The Skinny on James Gandolfini’s Problem Will

Alexa Pugh
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will and testamentFamily, friends and fans of James Gandolfini—best known for his TV role as mob boss Tony Soprano—were shocked when the actor passed away suddenly at age 51. And as the details of his will have become public, there’s been even more cause for surprise.

According to The New York Times, the famous actor’s estate was apparently so poorly planned that his heirs could be forced to fight complex legal battles tied to his assets.

The Impact on His Children

“The assumptions that many people are making are totally incorrect,” Gandolfini’s lawyer, Roger S. Haber, told The New York Times. “Everyone in his life was taken care of.”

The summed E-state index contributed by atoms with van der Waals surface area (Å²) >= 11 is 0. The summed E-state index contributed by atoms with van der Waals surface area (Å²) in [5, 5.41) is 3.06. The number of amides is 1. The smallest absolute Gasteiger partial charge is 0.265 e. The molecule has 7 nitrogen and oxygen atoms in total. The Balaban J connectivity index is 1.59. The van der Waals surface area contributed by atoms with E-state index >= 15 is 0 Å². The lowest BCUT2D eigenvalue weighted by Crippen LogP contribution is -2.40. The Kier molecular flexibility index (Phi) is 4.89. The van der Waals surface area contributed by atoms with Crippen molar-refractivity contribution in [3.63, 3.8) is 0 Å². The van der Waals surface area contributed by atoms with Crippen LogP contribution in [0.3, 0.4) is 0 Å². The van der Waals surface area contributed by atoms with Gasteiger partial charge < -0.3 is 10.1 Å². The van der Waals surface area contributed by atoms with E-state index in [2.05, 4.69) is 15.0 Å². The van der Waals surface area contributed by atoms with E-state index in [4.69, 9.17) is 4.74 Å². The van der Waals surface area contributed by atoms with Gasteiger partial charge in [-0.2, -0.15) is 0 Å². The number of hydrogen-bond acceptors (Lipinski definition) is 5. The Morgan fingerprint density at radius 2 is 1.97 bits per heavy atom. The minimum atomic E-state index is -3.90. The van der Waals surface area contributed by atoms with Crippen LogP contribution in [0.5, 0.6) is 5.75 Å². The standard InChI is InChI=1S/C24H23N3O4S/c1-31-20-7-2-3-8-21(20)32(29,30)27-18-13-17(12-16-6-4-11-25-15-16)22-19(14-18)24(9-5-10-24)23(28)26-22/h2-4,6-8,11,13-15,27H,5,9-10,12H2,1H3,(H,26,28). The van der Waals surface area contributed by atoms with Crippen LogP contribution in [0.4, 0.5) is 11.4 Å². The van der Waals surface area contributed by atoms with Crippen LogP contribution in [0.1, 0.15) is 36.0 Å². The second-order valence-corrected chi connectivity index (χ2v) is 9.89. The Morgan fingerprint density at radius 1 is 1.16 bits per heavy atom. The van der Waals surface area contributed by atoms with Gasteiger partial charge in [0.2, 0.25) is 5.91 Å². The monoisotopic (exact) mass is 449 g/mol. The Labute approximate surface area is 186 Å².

But the lack of detail in the actor’s relatively brief will may present problems for his two children. For one, there’s speculation that a gift-tax provision that was about to expire pressured Gandolfini to hastily sign off on the will in December 2012, while trying to ensure that his second wife and then 2-month-old daughter would be provided for.

But the money designated for his daughter wasn’t put into a trust, which gives her full discretion to spend it when she turns 21. More importantly, the money lacks the safeguard from creditors that a trust could have provided. 

But there was one very smart move that the actor made: Thanks to a life insurance policy that Gandolfini set up in 2002, his son will receive a $7 million payout. That money is in an insurance trust, and it can’t be taxed with the rest of the estate.

RELATED: Life and Disability Insurance 101: What You Need to Know 

Questions Swirl Over the Actor’s Tax Strategy

Rumor has it that the Gandolfini estate is worth over $70 million—and could be subject to a staggering $30 million in taxes due to poor planning. While both figures are likely huge overestimates, there are still lessons to be learned about the need to properly navigate tax law when it comes to estates.